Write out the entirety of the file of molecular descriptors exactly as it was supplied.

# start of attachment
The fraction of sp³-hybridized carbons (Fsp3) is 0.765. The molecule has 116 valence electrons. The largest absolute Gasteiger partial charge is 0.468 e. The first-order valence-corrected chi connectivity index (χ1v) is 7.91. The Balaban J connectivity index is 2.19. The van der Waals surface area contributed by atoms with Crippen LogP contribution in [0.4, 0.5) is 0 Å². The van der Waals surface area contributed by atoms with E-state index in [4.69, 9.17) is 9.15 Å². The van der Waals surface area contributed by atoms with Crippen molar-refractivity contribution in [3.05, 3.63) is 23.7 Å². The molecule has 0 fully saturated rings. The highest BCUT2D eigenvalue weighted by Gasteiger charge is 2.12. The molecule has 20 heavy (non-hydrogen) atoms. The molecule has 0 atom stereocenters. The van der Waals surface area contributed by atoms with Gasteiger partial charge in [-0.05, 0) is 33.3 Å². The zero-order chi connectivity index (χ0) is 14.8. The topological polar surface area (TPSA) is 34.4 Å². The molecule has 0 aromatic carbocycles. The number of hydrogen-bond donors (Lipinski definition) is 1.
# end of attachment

The fraction of sp³-hybridized carbons (Fsp3) is 0.765. The molecule has 116 valence electrons. The largest absolute Gasteiger partial charge is 0.468 e. The first-order valence-corrected chi connectivity index (χ1v) is 7.91. The Balaban J connectivity index is 2.19. The van der Waals surface area contributed by atoms with Crippen LogP contribution in [0.4, 0.5) is 0 Å². The van der Waals surface area contributed by atoms with E-state index in [4.69, 9.17) is 9.15 Å². The van der Waals surface area contributed by atoms with Crippen molar-refractivity contribution in [3.05, 3.63) is 23.7 Å². The molecule has 0 fully saturated rings. The highest BCUT2D eigenvalue weighted by Gasteiger charge is 2.12. The molecule has 20 heavy (non-hydrogen) atoms. The molecule has 0 atom stereocenters. The van der Waals surface area contributed by atoms with Gasteiger partial charge in [-0.05, 0) is 33.3 Å². The zero-order chi connectivity index (χ0) is 14.8. The topological polar surface area (TPSA) is 34.4 Å². The molecule has 0 aromatic carbocycles. The number of hydrogen-bond donors (Lipinski definition) is 1.